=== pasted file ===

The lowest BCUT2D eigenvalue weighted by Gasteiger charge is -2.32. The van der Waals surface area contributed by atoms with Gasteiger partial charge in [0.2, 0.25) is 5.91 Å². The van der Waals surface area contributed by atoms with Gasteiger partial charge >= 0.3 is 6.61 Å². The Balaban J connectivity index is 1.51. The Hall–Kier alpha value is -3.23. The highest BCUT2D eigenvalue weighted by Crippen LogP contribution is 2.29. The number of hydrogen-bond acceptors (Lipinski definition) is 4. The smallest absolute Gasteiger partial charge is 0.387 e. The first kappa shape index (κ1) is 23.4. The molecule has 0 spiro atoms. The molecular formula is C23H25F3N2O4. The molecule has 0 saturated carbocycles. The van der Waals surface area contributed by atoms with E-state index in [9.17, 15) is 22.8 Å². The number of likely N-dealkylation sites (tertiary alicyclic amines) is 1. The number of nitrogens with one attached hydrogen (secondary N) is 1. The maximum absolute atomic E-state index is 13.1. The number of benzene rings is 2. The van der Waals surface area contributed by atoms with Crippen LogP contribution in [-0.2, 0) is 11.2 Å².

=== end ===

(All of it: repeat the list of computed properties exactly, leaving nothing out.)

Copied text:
The lowest BCUT2D eigenvalue weighted by Gasteiger charge is -2.32. The van der Waals surface area contributed by atoms with Gasteiger partial charge in [0.2, 0.25) is 5.91 Å². The van der Waals surface area contributed by atoms with Gasteiger partial charge >= 0.3 is 6.61 Å². The Balaban J connectivity index is 1.51. The Hall–Kier alpha value is -3.23. The highest BCUT2D eigenvalue weighted by Crippen LogP contribution is 2.29. The number of hydrogen-bond acceptors (Lipinski definition) is 4. The smallest absolute Gasteiger partial charge is 0.387 e. The first kappa shape index (κ1) is 23.4. The molecule has 0 spiro atoms. The molecular formula is C23H25F3N2O4. The molecule has 0 saturated carbocycles. The van der Waals surface area contributed by atoms with E-state index in [9.17, 15) is 22.8 Å². The number of likely N-dealkylation sites (tertiary alicyclic amines) is 1. The number of nitrogens with one attached hydrogen (secondary N) is 1. The maximum absolute atomic E-state index is 13.1. The number of benzene rings is 2. The van der Waals surface area contributed by atoms with Crippen LogP contribution in [-0.2, 0) is 11.2 Å².